Tour de France 2015: Chris Froome tames Cambrai's cobbles to stay in control

Briton happy despite losing overall lead to Germany's Tony Martin

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The Independent Online

It was predicted to be the stage that Chris Froome would be at his most vulnerable in the first week of the Tour de France. But instead, as the ride across the much-feared cobbled farm lanes of northern France drew to a close, the Briton was not only at the head of affairs, he even briefly ripped up the script and went on the attack.

Froome’s charge away from the field seven kilometres from the line in Cambrai lasted only a few seconds. But, given that in last year’s equivalent stage he had crashed out of the race with a fractured hand, the Kenyan-born Briton’s brief spell off the front – and clad in the yellow of race leader, to boot – carried huge symbolic value.

Having come through the 13 kilometres of cobbled sectors unscathed and very much in control of the Tour, Froome raised no objections when Germany’s Tony Martin bolted away to claim both the stage win and the lead. On the contrary, given it will ease the pressure on Froome and Sky prior to the Pyrenees next week, Martin’s spell in yellow was actually welcomed by his team.

“Tony’s a great time trialist, but he’s not going to be there when we hit the mountains so I’m definitely happy to see it go to him rather than any of the big contenders,” Froome said. “Hopefully, that’ll mean my guys will have a bit of a break and can sit on the wheels a bit more than normal.”

 

Froome’s trickiest moment on the Tour’s longest stage this year – 223km (139 miles) – came when he briefly veered and wobbled on one of the few tarmacked sections after his arm struck a glancing blow against a Katusha rider. “I don’t remember that in particular, but that kind of hairy moment is usual when you’re riding on the cobbles,” he said. “I think all of the top contenders will sleep better tonight.”

After they were positioned a little far back as the peloton hit the first section of cobbles, with Classics specialist and Sky team-mate Geraint Thomas acting as his wingman, Froome’s – and the team’s – confidence seemed to grow steadily as he came through each part unscathed.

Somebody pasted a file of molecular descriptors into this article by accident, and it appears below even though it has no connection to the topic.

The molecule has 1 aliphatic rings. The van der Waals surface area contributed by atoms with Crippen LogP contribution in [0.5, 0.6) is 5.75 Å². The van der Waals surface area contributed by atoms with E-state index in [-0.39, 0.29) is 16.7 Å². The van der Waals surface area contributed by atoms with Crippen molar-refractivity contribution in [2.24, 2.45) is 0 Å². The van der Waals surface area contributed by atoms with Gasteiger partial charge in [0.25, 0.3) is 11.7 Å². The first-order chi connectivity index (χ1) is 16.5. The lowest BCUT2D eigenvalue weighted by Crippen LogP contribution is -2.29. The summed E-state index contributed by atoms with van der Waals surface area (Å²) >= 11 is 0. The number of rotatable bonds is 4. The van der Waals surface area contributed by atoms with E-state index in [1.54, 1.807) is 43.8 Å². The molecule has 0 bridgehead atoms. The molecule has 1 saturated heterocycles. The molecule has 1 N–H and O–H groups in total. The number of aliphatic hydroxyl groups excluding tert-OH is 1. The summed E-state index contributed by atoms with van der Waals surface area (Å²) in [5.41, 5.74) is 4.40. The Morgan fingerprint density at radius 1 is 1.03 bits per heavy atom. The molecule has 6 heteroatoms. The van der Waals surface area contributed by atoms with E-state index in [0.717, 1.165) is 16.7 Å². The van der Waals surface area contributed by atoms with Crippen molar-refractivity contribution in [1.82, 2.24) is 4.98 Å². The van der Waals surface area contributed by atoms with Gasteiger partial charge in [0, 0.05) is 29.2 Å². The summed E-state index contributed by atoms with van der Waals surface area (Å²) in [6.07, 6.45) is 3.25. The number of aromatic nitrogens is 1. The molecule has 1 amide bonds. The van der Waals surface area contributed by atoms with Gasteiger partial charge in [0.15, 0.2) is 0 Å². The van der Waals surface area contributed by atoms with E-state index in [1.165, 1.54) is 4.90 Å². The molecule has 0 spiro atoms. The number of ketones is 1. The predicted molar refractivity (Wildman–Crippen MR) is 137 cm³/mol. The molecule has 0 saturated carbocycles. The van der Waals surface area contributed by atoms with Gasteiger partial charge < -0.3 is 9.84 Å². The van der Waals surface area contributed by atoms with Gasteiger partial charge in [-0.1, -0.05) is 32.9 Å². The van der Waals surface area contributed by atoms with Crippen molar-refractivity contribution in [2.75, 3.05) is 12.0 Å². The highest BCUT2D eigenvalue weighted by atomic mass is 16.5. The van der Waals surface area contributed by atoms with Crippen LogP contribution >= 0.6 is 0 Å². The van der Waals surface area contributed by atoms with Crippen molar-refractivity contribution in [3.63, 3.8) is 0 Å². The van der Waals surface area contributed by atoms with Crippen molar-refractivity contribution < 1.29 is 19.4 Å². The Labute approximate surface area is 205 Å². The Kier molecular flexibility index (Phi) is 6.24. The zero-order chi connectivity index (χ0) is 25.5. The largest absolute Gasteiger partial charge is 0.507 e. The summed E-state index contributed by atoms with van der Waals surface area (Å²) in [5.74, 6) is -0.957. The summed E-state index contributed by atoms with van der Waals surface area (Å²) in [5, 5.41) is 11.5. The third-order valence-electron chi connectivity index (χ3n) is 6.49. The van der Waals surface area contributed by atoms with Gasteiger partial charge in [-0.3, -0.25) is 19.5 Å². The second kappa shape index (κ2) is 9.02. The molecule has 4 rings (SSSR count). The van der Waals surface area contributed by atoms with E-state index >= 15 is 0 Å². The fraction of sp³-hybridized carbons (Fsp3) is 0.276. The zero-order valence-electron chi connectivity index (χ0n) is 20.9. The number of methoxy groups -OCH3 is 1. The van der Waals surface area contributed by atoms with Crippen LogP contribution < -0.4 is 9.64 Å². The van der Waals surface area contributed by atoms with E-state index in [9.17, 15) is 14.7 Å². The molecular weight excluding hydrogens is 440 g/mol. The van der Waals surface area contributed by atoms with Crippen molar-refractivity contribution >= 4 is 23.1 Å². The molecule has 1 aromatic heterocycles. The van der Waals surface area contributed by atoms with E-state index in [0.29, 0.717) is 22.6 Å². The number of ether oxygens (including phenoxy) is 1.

“Yes, definitely,” Sky’s general manager, Sir Dave Brailsford, commented when asked if he was relieved to have this stage out of the way. “We didn’t know what the weather was going to do, so as the sectors counted down it was nice to tick them down. Chris really grew into it.”

Indeed, Froome – whose 15th day in yellow was a new British record –   felt sure enough of his advantage that he even briefly attacked his rivals as they came out of the final segment of cobbles.

“It wasn’t about just trying to show I was strong on the cobbles, but more about staying out of trouble,” he claimed.

“I thought about giving it a go late on, but it all came back together when Tinkoff-Saxo closed it behind us.”

None of Froome’s main rivals were affected by crashes, partly thanks to the dry weather – in contrast to last year’s torrential rain, which turned the cobbles into a skating rink – and partly thanks to a strong headwind making splits or attacks much more difficult.

France’s Thibaut Pinot came off the worst, first puncturing then nearly throwing his bike on the ground in rage when he suffered further mechanical problems. He was third last year but is now more than six minutes back and his chances of finishing on the podium for a second year running have evaporated completely.

 Sky, on the other hand, are now clear favourites for the overall win. Or as Brailsford put it: “If you told me Froome would have two minutes on [key rival Nairo] Quintana after the cobbled stage, 100 per cent you’d take it, wouldn’t you? Right now, we’re in a perfect position.”

After four days of action-packed racing for the overall contenders, the next three stages, starting with Wednesday’s flat run from Arras to Amiens, should be comparatively straightforward.

Instead Mark Cavendish – waving in delight from the chasing pack as he watched his team-mate Martin speed to victory just a few metres ahead – could well have his own chance to raise his arms in a bunch sprint.

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